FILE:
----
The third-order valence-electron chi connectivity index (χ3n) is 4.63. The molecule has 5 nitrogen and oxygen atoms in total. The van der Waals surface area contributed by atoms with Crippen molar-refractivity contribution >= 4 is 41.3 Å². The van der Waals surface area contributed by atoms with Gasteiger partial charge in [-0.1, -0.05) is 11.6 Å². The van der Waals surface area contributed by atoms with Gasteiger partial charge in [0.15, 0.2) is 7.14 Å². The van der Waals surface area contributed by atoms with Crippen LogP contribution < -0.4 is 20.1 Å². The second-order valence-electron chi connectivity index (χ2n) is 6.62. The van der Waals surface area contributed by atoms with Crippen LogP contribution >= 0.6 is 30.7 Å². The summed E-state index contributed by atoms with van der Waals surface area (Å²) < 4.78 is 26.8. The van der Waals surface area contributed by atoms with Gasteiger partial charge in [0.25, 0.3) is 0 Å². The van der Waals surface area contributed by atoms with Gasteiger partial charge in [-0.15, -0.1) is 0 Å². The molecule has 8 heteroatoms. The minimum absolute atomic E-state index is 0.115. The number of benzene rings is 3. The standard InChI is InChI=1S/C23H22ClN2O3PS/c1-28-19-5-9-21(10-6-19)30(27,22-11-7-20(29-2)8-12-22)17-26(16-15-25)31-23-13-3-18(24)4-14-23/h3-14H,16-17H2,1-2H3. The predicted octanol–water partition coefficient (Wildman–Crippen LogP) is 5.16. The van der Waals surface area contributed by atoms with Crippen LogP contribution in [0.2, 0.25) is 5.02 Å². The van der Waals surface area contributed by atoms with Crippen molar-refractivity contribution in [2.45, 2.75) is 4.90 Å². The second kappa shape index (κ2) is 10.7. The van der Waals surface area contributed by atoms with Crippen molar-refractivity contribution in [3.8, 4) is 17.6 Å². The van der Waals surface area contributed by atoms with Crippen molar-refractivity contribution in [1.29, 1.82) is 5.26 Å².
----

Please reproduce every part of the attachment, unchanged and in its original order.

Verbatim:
The third-order valence-electron chi connectivity index (χ3n) is 4.63. The molecule has 5 nitrogen and oxygen atoms in total. The van der Waals surface area contributed by atoms with Crippen molar-refractivity contribution >= 4 is 41.3 Å². The van der Waals surface area contributed by atoms with Gasteiger partial charge in [-0.1, -0.05) is 11.6 Å². The van der Waals surface area contributed by atoms with Gasteiger partial charge in [0.15, 0.2) is 7.14 Å². The van der Waals surface area contributed by atoms with Crippen LogP contribution < -0.4 is 20.1 Å². The second-order valence-electron chi connectivity index (χ2n) is 6.62. The van der Waals surface area contributed by atoms with Crippen LogP contribution >= 0.6 is 30.7 Å². The summed E-state index contributed by atoms with van der Waals surface area (Å²) < 4.78 is 26.8. The van der Waals surface area contributed by atoms with Gasteiger partial charge in [0.25, 0.3) is 0 Å². The van der Waals surface area contributed by atoms with Gasteiger partial charge in [-0.15, -0.1) is 0 Å². The molecule has 8 heteroatoms. The minimum absolute atomic E-state index is 0.115. The number of benzene rings is 3. The standard InChI is InChI=1S/C23H22ClN2O3PS/c1-28-19-5-9-21(10-6-19)30(27,22-11-7-20(29-2)8-12-22)17-26(16-15-25)31-23-13-3-18(24)4-14-23/h3-14H,16-17H2,1-2H3. The predicted octanol–water partition coefficient (Wildman–Crippen LogP) is 5.16. The van der Waals surface area contributed by atoms with Crippen LogP contribution in [0.2, 0.25) is 5.02 Å². The van der Waals surface area contributed by atoms with Crippen molar-refractivity contribution in [2.45, 2.75) is 4.90 Å². The second kappa shape index (κ2) is 10.7. The van der Waals surface area contributed by atoms with Crippen molar-refractivity contribution in [3.8, 4) is 17.6 Å². The van der Waals surface area contributed by atoms with Crippen molar-refractivity contribution in [1.29, 1.82) is 5.26 Å².